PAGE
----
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The Bad-Ass Librarians of Timbuktu

The Bad-Ass Librarians of Timbuktu: And Their Race to Save the World's Most Precious Manuscripts
By: Joshua Hammer

Published: 2016

# of pages: 280

Challenge: Full HouseWhat's in a Name?

Official description:  To save precious centuries-old Arabic texts from Al Qaeda, a band of librarians in Timbuktu pulls off a brazen heist worthy of Ocean’s Eleven.
In the 1980s, a young adventurer and collector for a government library, Abdel Kader Haidara, journeyed across the Sahara Desert and along the Niger River, tracking down and salvaging tens of thousands of ancient Islamic and secular manuscripts that had fallen into obscurity. The Bad-Ass Librarians of Timbuktu tells the incredible story of how Haidara, a mild-mannered archivist and historian from the legendary city of Timbuktu, later became one of the world’s greatest and most brazen smugglers.
In 2012, thousands of Al Qaeda militants from northwest Africa seized control of most of Mali, including Timbuktu. They imposed Sharia law, chopped off the hands of accused thieves, stoned to death unmarried couples, and threatened to destroy the great manuscripts. As the militants tightened their control over Timbuktu, Haidara organized a dangerous operation to sneak all 350,000 volumes out of the city to the safety of southern Mali.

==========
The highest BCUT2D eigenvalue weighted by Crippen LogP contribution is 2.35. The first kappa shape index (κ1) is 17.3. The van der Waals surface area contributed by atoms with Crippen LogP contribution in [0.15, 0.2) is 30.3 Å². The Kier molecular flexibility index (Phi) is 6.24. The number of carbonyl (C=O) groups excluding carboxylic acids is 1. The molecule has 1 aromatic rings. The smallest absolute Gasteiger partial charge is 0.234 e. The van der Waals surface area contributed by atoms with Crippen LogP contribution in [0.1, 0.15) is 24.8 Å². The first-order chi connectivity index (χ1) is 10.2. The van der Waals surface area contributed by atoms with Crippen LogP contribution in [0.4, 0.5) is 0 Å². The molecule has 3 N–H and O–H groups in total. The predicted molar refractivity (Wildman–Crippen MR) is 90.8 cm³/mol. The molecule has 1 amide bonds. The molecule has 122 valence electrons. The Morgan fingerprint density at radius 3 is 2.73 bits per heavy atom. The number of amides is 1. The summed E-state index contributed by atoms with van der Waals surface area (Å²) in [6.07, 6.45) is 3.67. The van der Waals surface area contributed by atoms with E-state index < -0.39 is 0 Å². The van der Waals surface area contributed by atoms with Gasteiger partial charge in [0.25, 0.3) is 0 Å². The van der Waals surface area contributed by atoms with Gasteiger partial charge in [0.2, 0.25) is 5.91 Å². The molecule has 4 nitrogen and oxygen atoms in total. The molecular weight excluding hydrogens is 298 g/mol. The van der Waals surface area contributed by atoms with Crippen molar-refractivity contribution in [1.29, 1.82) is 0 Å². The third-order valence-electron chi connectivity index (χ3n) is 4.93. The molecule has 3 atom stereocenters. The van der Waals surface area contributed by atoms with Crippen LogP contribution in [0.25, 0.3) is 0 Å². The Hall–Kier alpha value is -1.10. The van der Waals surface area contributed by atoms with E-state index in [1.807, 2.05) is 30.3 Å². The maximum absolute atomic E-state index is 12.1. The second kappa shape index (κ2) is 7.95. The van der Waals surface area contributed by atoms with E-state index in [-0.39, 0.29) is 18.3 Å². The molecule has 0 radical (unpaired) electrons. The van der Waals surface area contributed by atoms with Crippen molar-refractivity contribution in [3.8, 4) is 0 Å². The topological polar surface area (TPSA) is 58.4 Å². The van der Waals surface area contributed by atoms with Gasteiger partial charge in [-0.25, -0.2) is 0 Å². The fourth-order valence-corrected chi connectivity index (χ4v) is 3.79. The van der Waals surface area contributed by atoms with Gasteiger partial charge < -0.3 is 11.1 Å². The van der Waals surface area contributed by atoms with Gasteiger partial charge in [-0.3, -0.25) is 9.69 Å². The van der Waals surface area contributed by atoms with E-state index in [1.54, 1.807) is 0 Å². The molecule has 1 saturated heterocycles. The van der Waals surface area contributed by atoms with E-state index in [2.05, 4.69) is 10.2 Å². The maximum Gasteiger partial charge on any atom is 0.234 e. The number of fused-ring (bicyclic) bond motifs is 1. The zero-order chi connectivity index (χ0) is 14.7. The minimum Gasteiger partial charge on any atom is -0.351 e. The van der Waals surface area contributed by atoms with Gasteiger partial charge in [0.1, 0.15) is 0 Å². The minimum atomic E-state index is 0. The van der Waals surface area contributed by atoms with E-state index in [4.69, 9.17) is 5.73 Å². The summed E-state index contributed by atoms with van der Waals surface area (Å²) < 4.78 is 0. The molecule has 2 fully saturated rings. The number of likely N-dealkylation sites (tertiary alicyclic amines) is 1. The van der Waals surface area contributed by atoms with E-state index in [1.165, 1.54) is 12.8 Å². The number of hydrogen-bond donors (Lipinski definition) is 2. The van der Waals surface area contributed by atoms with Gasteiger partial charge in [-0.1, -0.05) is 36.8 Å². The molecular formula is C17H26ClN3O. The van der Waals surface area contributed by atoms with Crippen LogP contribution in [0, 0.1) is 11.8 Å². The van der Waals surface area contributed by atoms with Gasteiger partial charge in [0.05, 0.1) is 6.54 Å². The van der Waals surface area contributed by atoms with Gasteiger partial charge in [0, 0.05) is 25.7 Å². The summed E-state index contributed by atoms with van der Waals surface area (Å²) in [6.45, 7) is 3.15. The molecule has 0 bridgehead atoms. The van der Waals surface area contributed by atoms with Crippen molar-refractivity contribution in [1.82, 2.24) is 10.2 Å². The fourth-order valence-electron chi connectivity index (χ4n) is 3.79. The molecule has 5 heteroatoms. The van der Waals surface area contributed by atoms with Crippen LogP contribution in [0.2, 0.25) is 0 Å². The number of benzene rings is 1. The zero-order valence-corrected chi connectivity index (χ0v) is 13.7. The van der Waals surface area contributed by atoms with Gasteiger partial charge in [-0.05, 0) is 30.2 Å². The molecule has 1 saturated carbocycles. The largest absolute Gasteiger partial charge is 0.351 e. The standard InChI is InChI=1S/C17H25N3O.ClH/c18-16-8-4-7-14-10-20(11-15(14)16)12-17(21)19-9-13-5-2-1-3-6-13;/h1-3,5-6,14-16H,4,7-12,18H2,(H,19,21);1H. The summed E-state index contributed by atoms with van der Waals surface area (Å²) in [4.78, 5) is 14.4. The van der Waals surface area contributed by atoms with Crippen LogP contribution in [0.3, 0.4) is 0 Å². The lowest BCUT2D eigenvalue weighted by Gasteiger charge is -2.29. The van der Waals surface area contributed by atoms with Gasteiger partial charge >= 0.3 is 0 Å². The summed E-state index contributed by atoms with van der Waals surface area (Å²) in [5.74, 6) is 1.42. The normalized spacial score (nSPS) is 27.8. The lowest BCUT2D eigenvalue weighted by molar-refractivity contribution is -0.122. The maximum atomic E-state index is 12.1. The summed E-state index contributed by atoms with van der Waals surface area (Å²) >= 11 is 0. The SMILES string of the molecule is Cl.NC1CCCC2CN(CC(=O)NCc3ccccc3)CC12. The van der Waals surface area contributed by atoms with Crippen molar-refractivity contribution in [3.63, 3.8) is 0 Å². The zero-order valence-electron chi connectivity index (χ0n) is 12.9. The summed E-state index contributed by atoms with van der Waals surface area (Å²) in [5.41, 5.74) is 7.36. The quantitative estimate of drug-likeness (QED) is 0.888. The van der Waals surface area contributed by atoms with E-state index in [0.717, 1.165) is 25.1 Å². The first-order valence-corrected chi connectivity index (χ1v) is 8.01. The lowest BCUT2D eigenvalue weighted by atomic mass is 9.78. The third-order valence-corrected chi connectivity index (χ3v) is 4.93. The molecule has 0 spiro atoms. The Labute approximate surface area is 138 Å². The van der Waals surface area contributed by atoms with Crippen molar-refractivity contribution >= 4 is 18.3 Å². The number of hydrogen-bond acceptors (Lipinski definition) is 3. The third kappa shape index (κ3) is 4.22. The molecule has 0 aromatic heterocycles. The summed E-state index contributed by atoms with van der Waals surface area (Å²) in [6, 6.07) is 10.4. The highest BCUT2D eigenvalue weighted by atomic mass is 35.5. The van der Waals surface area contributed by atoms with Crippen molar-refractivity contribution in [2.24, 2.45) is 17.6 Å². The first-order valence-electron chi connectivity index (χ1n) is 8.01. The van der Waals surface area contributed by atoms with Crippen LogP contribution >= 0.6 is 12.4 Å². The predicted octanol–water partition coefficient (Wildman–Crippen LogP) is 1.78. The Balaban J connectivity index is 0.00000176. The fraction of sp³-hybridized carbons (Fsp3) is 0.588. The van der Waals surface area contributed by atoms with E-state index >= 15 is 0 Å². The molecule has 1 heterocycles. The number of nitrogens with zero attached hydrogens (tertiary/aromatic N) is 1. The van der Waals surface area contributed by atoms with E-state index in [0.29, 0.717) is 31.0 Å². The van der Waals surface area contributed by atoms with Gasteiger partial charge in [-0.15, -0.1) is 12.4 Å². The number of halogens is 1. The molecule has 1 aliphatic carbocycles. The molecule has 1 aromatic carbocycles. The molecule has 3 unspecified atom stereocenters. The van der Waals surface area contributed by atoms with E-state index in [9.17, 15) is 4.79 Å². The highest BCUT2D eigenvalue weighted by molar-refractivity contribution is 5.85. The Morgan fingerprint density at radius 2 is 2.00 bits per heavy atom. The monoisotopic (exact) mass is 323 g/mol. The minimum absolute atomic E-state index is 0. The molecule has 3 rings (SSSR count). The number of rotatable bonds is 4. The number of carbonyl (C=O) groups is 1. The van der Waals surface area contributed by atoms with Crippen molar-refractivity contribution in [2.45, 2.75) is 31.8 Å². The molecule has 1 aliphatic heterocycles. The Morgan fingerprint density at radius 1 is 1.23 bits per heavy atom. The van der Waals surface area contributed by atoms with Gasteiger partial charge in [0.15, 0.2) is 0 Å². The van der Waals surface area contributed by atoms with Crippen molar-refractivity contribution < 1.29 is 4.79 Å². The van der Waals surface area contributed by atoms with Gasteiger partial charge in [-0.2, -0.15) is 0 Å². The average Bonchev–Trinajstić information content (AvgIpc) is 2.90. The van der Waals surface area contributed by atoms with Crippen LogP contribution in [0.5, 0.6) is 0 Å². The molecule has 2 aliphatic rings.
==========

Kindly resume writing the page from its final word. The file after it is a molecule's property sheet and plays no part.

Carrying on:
Over the past twenty years, journalist Joshua Hammer visited Timbuktu numerous times and is uniquely qualified to tell the story of Haidara’s heroic and ultimately successful effort to outwit Al Qaeda and preserve Mali’s—and the world’s—literary patrimony. Hammer explores the city’s manuscript heritage and offers never-before-reported details about the militants’ march into northwest Africa. But above all, The Bad-Ass Librarians of Timbuktu is an inspiring account of the victory of art and literature over extremism.

My opinion: I wish this book had pictures and more descriptions of the actual librarians who risked their lives to save the manuscripts. The book mainly concentrates on the terrorism in Mali and North Africa, which is necessary to the story of the libraries. The problem for me is that there were more details about the terrorists themselves, including the history of several of the leaders, than about the librarians. The only librarian that is really discussed is Haidara, and he didn't physically transport the books. It was awesome that he organized everything, but I wish the readers could learn more about his nephew TourĂ© and others who were smuggling the books.

Why I gave this book 3/5 stars: Interesting read about a subject I had never heard of before, but most of the book had nothing to do with the title, which leads readers to believe they will be reading about true heroes and not the "bad guys."